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Marine from Moreno Valley dies in Afghanistan

Marines Military officials today announced the death of Lance Cpl. Omar G. Roebuck, 23, of Moreno Valley in a non-hostile incident in Helmand province, Afghanistan. Roebuck, who was assigned to the 2nd Combat Engineer Battalion, 2nd Marine Division, II Marine Expeditionary Force, Camp Lejeune, N.C., died Tuesday, according to a Department of Defense news release.

-- Megan Garvey

Since late 2001, The Times has chronicled the lives of military personnel who have died while serving in the wars in Iraq and Afghanistan. Their stories, photos, personal websites and additional material have been collected in the California's War Dead database. Readers are invited to leave memories of their loved ones and colleagues. Here are some recent posts:

Markcaguioa “You[’re] a strong person who did go far in life. It’s just so sad that you had to go man. [I’m] going to miss you. I still remember seeing [you] in the Lodi funeral home. I just could not think when I saw you resting so peacefully that it was the last time that I was going to see you again, but I still have the thought of you in my head. Much love to my brother.”

—John posted Monday on Army Spc. Mark R.C. Caguioa, 21, of Stockton, who died May 24, 2007, at the National Naval Medical Center in Bethesda, Md., of injuries suffered May 4 when a roadside bomb exploded near his vehicle in Baghdad


Cristianvazquez “God bless Cristian and his big dreams of taking care of his family. My condolences to the Vazquez family. I’m from Coalinga, and though I am saddened by his passing, I am inspired by his courage.”

—Heather Brewer posted Monday on Marine Lance Cpl. Cristian Vazquez, 20, of Coalinga, who was killed Aug. 2, 2007, in a gun battle with insurgents in Rawah, Iraq, near the Syrian border


Marcustynes “Well, Marcus or big black or fat back or my best friend from Midlan to Valley we did it all from lil kids. Hmmm to playing VVHS [Valley View High] football together. It was amazin’ to be your honorary pallbearer. Man I wish we had more time together. Hmmm, it was amazin’ to know you and all of your family. I love you & miss you.”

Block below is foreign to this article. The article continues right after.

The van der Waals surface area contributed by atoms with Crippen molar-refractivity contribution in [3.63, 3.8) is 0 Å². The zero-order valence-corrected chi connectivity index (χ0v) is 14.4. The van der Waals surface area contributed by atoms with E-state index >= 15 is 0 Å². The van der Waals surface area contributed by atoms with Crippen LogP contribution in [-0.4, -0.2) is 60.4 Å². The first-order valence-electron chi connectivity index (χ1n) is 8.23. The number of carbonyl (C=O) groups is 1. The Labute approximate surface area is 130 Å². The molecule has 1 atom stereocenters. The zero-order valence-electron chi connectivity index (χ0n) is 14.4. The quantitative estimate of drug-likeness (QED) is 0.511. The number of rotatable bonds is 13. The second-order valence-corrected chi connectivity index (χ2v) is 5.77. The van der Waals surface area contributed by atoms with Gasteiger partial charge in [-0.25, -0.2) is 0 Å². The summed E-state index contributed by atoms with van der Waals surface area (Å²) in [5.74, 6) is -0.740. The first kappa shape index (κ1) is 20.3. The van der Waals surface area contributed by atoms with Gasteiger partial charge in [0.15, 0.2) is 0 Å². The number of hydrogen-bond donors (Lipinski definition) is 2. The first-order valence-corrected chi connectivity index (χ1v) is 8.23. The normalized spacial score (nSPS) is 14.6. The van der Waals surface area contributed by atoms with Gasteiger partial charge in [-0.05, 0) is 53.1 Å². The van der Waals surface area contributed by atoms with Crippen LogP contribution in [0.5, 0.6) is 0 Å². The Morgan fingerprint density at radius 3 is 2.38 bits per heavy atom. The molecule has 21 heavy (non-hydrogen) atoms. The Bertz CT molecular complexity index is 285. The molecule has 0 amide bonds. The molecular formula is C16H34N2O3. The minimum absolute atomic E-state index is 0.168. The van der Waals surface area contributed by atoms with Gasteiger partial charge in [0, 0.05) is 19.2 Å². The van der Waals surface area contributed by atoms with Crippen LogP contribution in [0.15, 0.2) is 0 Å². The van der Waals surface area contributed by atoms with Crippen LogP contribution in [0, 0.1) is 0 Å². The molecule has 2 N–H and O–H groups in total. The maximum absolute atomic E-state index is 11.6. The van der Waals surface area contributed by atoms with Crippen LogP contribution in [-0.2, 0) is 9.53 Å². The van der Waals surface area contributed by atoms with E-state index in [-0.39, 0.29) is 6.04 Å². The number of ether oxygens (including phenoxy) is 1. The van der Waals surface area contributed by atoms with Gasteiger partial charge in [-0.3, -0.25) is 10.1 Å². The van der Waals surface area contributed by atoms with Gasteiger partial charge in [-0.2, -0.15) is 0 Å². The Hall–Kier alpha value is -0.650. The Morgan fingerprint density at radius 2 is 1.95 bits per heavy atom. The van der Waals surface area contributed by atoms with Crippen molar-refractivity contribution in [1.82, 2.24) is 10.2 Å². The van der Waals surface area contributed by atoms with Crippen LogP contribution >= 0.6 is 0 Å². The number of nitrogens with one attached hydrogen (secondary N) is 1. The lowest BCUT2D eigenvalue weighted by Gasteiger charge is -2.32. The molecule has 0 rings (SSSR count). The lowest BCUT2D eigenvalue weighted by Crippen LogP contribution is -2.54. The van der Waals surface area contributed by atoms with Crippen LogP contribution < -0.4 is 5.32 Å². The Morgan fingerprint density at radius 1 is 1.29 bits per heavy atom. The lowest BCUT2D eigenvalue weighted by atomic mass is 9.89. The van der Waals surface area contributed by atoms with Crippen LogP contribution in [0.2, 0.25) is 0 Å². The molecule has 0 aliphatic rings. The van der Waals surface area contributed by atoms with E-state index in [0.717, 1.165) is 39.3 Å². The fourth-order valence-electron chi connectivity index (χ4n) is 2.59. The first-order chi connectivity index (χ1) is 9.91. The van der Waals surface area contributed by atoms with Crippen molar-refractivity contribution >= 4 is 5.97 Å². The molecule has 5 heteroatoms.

—Lee Worthen posted Dec. 20 on Army Pfc. Marcus A. Tynes, 19, of Moreno Valley, who was one of two paratroopers killed Nov. 22 when a roadside bomb exploded near their convoy vehicle in southwest Afghanistan’s Kandahar province, on the Pakistani border

Rudysalcido "Rudy was my stepson and he is very deeply missed. I didn’t know about this site until I read about it in the paper today. I am grateful to the L.A. Times for having this site and to all who post memories and thank yous. Rudy was a hero to his sisters and brothers and they still have a hard time dealing with his loss. I miss him dearly and can still hear his laughter and his voice. To all who have lost a loved one to this conflict that we face, I feel your pain and pray for your families. It is especially hard around the holidays because it was such a joyous time for our family, and Rudy was the biggest kid and one of the best present givers. We do our best but the loss is always there. Thank you to Sgt. Durkin and his driver for helping in any way that they could. We are sure that you did the best that you could and we know that the Army was where Rudy wanted to be. God bless all who serve.”

 —Kathy Salcido posted Dec. 20 on Army National Guard Sgt. 1st Class Rudy A. Salcido, 31, of La Puente, who was killed Nov. 9, 2006, when a roadside bomb exploded near his convoy vehicle in Baghdad


 

 
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This topic has been floating in my mind for a while now. At first, I wanted to focus on how people can express their grief when they have experienced the loss of a loved one. However, I realized expressing grief is not always the emotion a person is trying to release. When you think of the person who has passed on, you shouldn't simply dwell on the present situation, but express and reminisce about the fond times you've had together as well.

Now you can create an online memorial to do just that: http://www.warmtribute.com


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L.A. Now is the Los Angeles Times’ breaking news section for Southern California. It is produced by more than 80 reporters and editors in The Times’ Metro section, reporting from the paper’s downtown Los Angeles headquarters as well as bureaus in Costa Mesa, Long Beach, San Diego, San Francisco, Sacramento, Riverside, Ventura and West Los Angeles.
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